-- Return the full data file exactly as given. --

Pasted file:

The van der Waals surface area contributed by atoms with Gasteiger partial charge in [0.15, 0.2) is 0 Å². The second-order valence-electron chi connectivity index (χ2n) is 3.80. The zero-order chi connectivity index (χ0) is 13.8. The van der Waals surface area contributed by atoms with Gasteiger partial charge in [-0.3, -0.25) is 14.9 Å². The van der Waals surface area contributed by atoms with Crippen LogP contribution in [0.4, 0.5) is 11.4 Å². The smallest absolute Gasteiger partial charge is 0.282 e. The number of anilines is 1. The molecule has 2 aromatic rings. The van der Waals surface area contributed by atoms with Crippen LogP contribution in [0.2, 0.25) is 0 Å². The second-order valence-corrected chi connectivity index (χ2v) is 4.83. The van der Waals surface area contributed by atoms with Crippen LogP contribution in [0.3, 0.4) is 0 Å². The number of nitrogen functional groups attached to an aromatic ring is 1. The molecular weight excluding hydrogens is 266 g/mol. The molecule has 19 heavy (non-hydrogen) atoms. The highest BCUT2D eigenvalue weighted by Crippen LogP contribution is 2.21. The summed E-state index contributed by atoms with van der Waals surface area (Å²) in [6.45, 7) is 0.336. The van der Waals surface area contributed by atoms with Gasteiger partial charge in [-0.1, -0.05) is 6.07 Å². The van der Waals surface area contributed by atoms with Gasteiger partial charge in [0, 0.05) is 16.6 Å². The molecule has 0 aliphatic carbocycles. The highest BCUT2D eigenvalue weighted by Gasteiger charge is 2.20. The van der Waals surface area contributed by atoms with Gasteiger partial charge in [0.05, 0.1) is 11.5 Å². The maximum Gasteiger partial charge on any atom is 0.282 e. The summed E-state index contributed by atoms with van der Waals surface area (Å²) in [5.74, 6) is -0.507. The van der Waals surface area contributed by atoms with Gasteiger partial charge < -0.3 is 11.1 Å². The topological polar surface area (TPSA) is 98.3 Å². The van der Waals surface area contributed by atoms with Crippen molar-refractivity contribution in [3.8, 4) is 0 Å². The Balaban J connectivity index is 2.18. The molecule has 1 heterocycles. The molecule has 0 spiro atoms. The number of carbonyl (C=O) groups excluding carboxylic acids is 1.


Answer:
The van der Waals surface area contributed by atoms with Gasteiger partial charge in [0.15, 0.2) is 0 Å². The second-order valence-electron chi connectivity index (χ2n) is 3.80. The zero-order chi connectivity index (χ0) is 13.8. The van der Waals surface area contributed by atoms with Gasteiger partial charge in [-0.3, -0.25) is 14.9 Å². The van der Waals surface area contributed by atoms with Crippen LogP contribution in [0.4, 0.5) is 11.4 Å². The smallest absolute Gasteiger partial charge is 0.282 e. The number of anilines is 1. The molecule has 2 aromatic rings. The van der Waals surface area contributed by atoms with Crippen LogP contribution in [0.2, 0.25) is 0 Å². The second-order valence-corrected chi connectivity index (χ2v) is 4.83. The van der Waals surface area contributed by atoms with Crippen LogP contribution in [0.3, 0.4) is 0 Å². The number of nitrogen functional groups attached to an aromatic ring is 1. The molecular weight excluding hydrogens is 266 g/mol. The molecule has 19 heavy (non-hydrogen) atoms. The highest BCUT2D eigenvalue weighted by Crippen LogP contribution is 2.21. The summed E-state index contributed by atoms with van der Waals surface area (Å²) in [6.45, 7) is 0.336. The van der Waals surface area contributed by atoms with Gasteiger partial charge in [-0.1, -0.05) is 6.07 Å². The van der Waals surface area contributed by atoms with Gasteiger partial charge in [0, 0.05) is 16.6 Å². The molecule has 0 aliphatic carbocycles. The highest BCUT2D eigenvalue weighted by Gasteiger charge is 2.20. The van der Waals surface area contributed by atoms with Gasteiger partial charge in [0.05, 0.1) is 11.5 Å². The maximum Gasteiger partial charge on any atom is 0.282 e. The summed E-state index contributed by atoms with van der Waals surface area (Å²) in [5.74, 6) is -0.507. The van der Waals surface area contributed by atoms with Gasteiger partial charge < -0.3 is 11.1 Å². The topological polar surface area (TPSA) is 98.3 Å². The van der Waals surface area contributed by atoms with Crippen molar-refractivity contribution in [3.8, 4) is 0 Å². The Balaban J connectivity index is 2.18. The molecule has 1 heterocycles. The molecule has 0 spiro atoms. The number of carbonyl (C=O) groups excluding carboxylic acids is 1.